In 2014 I left my professional job as a Geological Engineer due to the fact that the illness, I did not know I had at the time, had taken complete control of my life. I was paranoid to walk outside, I couldn’t sit still, I had become a recluse at work, and to top it off the voices in my head were in a constant state of suicidal ideation. It was at that point in 2014 that I abruptly left my job as an engineer and have since started an organic farm in Central Wyoming. In 2014, I finally recognized one day that I had a mental health problem (I just had no clue what I was dealing with yet) and with using Dr. Google I found that I thought I just had some sort of depression, but there was no way I would tell anyone or seek help. I was and still am embarrassed by my condition (and I am hoping that opening up helps my acceptance of my chemical imbalance). But what I was reading was ways to help with depression and one of the ways was to start a farm. Since my wife was already an avid small farmer having already learned the plants that grow in our harsh climate my wife, Amber, and I thought it would be a good fit.


In 2016 after a dealing with a very extreme episode, Amber finally convinced me that I was in need of more help than the two of us could give this “depression”. At this time, after 15 years of being together, I finally told her about my suicidal thoughts. To make a long story short I spent the next 3 years lying to the doctors about what I was actually dealing with. It never made sense to them that I dealt with suicidal ideology everyday. For about a year I fought with the doctors about treatment, not being honest with them so they could help, but they had no hesitation prescribing me drugs (they had no clue what they were doing). But the problem, schizoaffective disorder was I never really realized until late winter early spring of 2020 that I actually had a problem.


In around 2017, I started seeing a psychologist to discuss my violent outbursts or episodes. After two psychologists and really I hate to say it Covid-19 was I finally able to be honest with my therapist about what I was actually going through. I say thanks to Covid-19 because my appointments moved to telehealth and I felt so much more at ease in my own home. So in total it took me 25 years to admit that I had a problem. Since I have come clean with my wife, children, parents and most of all my therapist and doctors for the first time in my life I am starting to find happiness and the world is not as bleak as it was even just a few months ago.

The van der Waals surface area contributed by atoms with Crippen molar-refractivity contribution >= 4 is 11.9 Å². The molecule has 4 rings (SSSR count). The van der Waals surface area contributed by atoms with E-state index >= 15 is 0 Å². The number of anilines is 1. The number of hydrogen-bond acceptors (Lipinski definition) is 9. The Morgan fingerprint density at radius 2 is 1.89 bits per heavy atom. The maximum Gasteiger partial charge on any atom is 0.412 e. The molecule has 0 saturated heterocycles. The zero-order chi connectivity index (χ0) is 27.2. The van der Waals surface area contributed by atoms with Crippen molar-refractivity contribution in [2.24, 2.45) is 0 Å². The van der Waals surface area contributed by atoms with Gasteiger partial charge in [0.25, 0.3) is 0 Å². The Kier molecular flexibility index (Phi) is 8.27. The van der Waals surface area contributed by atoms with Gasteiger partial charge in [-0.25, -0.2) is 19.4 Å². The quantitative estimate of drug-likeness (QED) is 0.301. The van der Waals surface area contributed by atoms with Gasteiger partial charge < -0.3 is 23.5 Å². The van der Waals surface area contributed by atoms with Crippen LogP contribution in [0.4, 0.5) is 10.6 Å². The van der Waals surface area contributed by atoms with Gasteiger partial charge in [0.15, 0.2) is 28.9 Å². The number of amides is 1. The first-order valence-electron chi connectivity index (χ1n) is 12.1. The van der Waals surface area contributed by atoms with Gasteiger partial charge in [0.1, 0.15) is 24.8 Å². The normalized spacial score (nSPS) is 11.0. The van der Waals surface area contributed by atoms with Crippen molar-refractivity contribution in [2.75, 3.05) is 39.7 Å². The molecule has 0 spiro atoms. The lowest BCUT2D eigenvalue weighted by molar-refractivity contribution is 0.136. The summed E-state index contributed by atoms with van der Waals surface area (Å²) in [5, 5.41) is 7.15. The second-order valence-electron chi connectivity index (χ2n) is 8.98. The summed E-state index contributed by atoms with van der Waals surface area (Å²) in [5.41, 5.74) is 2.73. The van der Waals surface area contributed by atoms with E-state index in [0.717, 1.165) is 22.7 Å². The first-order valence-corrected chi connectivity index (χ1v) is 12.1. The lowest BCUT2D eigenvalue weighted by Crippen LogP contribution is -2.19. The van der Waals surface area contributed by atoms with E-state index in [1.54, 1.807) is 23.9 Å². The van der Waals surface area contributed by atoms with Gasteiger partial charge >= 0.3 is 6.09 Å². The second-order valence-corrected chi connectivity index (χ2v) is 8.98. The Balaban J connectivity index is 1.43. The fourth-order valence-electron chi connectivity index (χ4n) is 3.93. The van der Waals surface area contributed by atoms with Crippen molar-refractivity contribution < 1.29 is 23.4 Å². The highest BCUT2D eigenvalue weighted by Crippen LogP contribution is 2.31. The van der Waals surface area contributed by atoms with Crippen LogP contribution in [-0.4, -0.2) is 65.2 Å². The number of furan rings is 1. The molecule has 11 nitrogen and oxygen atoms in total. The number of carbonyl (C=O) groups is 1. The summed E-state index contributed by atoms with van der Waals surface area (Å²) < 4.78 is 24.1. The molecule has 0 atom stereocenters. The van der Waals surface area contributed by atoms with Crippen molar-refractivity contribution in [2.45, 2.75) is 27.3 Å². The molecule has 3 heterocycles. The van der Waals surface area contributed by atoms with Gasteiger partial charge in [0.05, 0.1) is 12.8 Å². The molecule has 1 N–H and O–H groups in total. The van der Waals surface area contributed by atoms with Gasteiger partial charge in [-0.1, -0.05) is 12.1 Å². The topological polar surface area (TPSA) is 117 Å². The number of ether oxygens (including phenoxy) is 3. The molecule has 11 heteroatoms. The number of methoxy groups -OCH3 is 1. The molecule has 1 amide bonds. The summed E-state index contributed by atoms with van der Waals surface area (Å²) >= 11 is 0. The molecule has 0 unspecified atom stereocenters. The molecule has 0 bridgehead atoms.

Please realize that it is my daily work that keeps me alive each day. Every morning I have to write to my psychologist and clear my head of the negativity. Once a week I meet with my psychologist to talk about my writings for the week. Everyday I take multiple medications to stay somewhat “normal”. The hardest part of dealing with my chemical imbalance is that I will probably have to be on some anti-psychotic medication for the rest of my life, along with other drugs to help from the side effects of the anti-psychotic medication. Some day maybe I will be able to find the right combination of medication to contain my brain, but until then I will follow my safety plan and continuing listening to punk music.


It is very crucial that if you have a mental health problem or are having any problems with the way you are thinking, seek help immediately before it has the chance to spiral out of control. I can tell you that seeking treatment in my mid thirties would have been a lot easier if I would have been honest with myself and in treatment in my teens and twenties. But as my wife and therapist always remind me it is never too late to seek help. Remember that there are resources out there that can help you with your problems. My psychologist tells me that all I have is a chemical imbalance and that really seems to help instead of saying I live with schizoaffective disorder and a host of other mental health problems.


Please feel free to contact me at moonberryfarms@gmail.com with any questions or if you need someone to talk to, I may not be good at my therapy, but I am always here to lend an ear to, odds are I have dealt with some of the feelings you may be having and can help you cope.


Jeff